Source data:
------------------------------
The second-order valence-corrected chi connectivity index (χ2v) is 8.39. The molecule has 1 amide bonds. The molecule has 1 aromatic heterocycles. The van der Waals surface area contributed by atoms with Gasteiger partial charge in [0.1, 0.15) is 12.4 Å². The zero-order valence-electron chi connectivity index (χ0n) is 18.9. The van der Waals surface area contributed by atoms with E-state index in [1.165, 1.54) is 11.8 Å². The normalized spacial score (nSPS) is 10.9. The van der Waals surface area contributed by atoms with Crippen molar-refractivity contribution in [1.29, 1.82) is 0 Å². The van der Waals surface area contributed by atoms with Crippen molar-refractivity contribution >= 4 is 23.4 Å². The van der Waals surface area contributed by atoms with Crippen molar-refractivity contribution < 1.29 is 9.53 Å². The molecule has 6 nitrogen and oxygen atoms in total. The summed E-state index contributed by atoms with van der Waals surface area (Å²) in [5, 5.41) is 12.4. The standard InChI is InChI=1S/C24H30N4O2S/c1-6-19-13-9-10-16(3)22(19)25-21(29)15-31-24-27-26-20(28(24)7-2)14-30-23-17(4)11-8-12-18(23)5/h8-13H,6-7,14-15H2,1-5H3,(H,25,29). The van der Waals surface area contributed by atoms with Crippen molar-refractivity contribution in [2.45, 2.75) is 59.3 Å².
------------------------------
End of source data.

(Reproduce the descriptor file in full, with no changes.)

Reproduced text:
The second-order valence-corrected chi connectivity index (χ2v) is 8.39. The molecule has 1 amide bonds. The molecule has 1 aromatic heterocycles. The van der Waals surface area contributed by atoms with Gasteiger partial charge in [0.1, 0.15) is 12.4 Å². The zero-order valence-electron chi connectivity index (χ0n) is 18.9. The van der Waals surface area contributed by atoms with E-state index in [1.165, 1.54) is 11.8 Å². The normalized spacial score (nSPS) is 10.9. The van der Waals surface area contributed by atoms with Crippen molar-refractivity contribution in [1.29, 1.82) is 0 Å². The van der Waals surface area contributed by atoms with Crippen molar-refractivity contribution >= 4 is 23.4 Å². The van der Waals surface area contributed by atoms with Crippen molar-refractivity contribution < 1.29 is 9.53 Å². The molecule has 6 nitrogen and oxygen atoms in total. The summed E-state index contributed by atoms with van der Waals surface area (Å²) in [5, 5.41) is 12.4. The standard InChI is InChI=1S/C24H30N4O2S/c1-6-19-13-9-10-16(3)22(19)25-21(29)15-31-24-27-26-20(28(24)7-2)14-30-23-17(4)11-8-12-18(23)5/h8-13H,6-7,14-15H2,1-5H3,(H,25,29). The van der Waals surface area contributed by atoms with Crippen molar-refractivity contribution in [2.45, 2.75) is 59.3 Å².